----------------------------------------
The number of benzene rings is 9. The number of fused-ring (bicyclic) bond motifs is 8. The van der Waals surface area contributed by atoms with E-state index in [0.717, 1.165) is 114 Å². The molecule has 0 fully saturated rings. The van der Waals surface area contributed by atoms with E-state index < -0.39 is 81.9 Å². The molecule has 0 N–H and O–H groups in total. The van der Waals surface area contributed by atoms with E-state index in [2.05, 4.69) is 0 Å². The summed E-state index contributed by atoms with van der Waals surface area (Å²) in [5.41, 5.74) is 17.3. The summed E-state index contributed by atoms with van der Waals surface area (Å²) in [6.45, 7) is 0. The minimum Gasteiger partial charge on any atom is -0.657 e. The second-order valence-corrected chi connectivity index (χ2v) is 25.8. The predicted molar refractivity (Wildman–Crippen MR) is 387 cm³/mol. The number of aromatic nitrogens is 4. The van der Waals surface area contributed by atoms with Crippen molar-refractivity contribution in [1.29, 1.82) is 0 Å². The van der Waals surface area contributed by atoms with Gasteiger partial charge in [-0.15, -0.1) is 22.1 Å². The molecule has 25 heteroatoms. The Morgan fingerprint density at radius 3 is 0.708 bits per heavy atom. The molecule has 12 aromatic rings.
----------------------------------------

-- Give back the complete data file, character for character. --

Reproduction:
The number of benzene rings is 9. The number of fused-ring (bicyclic) bond motifs is 8. The van der Waals surface area contributed by atoms with E-state index in [0.717, 1.165) is 114 Å². The molecule has 0 fully saturated rings. The van der Waals surface area contributed by atoms with E-state index < -0.39 is 81.9 Å². The molecule has 0 N–H and O–H groups in total. The van der Waals surface area contributed by atoms with E-state index in [2.05, 4.69) is 0 Å². The summed E-state index contributed by atoms with van der Waals surface area (Å²) in [5.41, 5.74) is 17.3. The summed E-state index contributed by atoms with van der Waals surface area (Å²) in [6.45, 7) is 0. The minimum Gasteiger partial charge on any atom is -0.657 e. The second-order valence-corrected chi connectivity index (χ2v) is 25.8. The predicted molar refractivity (Wildman–Crippen MR) is 387 cm³/mol. The number of aromatic nitrogens is 4. The van der Waals surface area contributed by atoms with Crippen molar-refractivity contribution in [1.29, 1.82) is 0 Å². The van der Waals surface area contributed by atoms with Gasteiger partial charge in [-0.15, -0.1) is 22.1 Å². The molecule has 25 heteroatoms. The Morgan fingerprint density at radius 3 is 0.708 bits per heavy atom. The molecule has 12 aromatic rings.